Erste Asset Management (Erste AM), a Vienna-based firm with €59.5bn in assets, says it is engaging with Swiss food and drink giant Nestlé over its controversial water operations in Pakistan and British Columbia, Canada.
Erste AM’s campaign began with the recent publication of a newsletter that called attention to the reports that Nestlé was involved in “excessive withdrawal of water” in the two regions. Erste AM said that following an initial contact on the matter, Nestlé didn’t bother to respond. “However, after the publication of our newsletter, Nestlé was happy to meet with us to discuss the issue,” said Dominik Benedikt, Senior ESG Analyst at Erste AM, adding that the meeting would take place in the next few months. In its assessment of Nestlé, Erste AM has used research from ESG firms Oekom and MSCI.
In July, it emerged that Nestlé was getting groundwater in British Columbia for free during a severe drought in the province. Starting in 2016, the provincial government will charge the Swiss firm C$2.25 (€1.55) per one million litres of groundwater taken. But a local NGO says the price is ridiculously low and unfair, given that residents have been asked to conserve water. Nestlé defended its water use, saying it was only withdrawing water from aquifers and not from rivers, lakes and streams that are currently affected by drought.
The problem in Pakistan goes back to 2012 when the documentary “Bottled Life” alleged that groundwater for a village near a Nestlé bottling factory was very low. Nestlé dismissed the documentary as “unfair” and“one-sided” and insists that it has financed projects in Pakistan to balance its water consumption there.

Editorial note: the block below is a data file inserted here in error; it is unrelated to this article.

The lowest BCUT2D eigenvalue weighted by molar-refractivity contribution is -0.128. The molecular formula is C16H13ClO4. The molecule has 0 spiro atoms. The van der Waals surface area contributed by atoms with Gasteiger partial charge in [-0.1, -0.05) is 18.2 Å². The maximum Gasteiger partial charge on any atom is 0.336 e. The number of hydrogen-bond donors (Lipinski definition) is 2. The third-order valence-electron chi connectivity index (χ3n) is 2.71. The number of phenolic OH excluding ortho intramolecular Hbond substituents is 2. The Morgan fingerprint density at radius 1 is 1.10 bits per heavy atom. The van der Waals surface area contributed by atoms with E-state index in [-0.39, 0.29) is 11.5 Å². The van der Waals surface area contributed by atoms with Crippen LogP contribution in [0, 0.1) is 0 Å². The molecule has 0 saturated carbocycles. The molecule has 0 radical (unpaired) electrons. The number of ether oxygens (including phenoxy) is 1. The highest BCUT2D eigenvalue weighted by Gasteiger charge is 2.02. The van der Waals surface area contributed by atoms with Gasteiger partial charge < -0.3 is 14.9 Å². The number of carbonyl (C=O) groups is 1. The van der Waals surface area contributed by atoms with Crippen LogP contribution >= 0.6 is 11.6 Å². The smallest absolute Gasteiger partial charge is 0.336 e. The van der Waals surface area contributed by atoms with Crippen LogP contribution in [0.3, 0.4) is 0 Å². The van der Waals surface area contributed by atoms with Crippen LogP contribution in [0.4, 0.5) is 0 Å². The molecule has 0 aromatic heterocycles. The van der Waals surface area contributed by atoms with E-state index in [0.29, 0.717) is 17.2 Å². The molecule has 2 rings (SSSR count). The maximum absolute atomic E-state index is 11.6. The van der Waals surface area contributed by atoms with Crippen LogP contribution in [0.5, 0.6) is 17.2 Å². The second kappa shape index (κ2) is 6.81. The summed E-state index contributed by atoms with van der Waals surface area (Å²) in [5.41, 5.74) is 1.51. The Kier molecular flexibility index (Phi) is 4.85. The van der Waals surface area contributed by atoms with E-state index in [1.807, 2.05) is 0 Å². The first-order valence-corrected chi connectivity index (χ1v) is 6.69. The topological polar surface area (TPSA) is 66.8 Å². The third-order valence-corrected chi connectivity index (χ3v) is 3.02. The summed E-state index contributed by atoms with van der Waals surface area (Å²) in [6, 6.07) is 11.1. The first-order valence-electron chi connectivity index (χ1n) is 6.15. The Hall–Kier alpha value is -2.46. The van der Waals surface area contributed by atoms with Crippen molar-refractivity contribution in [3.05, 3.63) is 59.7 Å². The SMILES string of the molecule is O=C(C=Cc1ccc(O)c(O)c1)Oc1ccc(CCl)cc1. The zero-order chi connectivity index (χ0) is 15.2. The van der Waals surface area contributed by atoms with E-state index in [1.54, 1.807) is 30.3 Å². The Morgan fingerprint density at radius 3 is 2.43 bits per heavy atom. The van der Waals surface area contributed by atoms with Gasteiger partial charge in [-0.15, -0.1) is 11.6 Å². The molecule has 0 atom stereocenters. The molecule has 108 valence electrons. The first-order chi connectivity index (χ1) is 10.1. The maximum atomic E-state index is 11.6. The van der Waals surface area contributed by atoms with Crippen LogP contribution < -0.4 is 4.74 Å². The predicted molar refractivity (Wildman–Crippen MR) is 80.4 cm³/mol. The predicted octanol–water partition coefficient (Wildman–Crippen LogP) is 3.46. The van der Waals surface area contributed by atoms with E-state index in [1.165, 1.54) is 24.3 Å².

Asked if Erste AM would file a shareholder proposal at Nestlé for its next annual meeting should the company not satisfy its concerns, Benedikt said such an action was not currently part of the manager’s responsible investment policy. “But we do vote all of our shares,” he added. Erste AM offers eight sustainable investment funds, two environment-themed products and one microfinance fund. It is the market leader for sustainable investments, with around €4bn under management.
Meanwhile, Nestlé has confirmed that it is involved in two legal cases in the US over alleged use of child labour in the Ivory Coast to harvest cocoa. The first one is an appeal to the US Supreme Court. The appeal asks the high court to undo a lower court decision which held that three anonymous citizens of Mali had a claim against Nestlé under the US’ Alien Tort Statute (ATS). The citizens say that as children, they helped to harvest cocoa for Nestlé.
Nestlé replies that the citizens’ claim is baseless. The Swiss firm feels the same way about a separate class-action lawsuit filed in California. It told Responsible Investor: “Nestlé is taking action to eliminate child labour in our cocoa supply chain. This has involved setting up a Child Labour Remediation and Monitoring System (CLMRS) in the Ivory Coast to help identify children at risk. We have also refurbished and built schools in the country as a means of reducing the incidence of child labour.”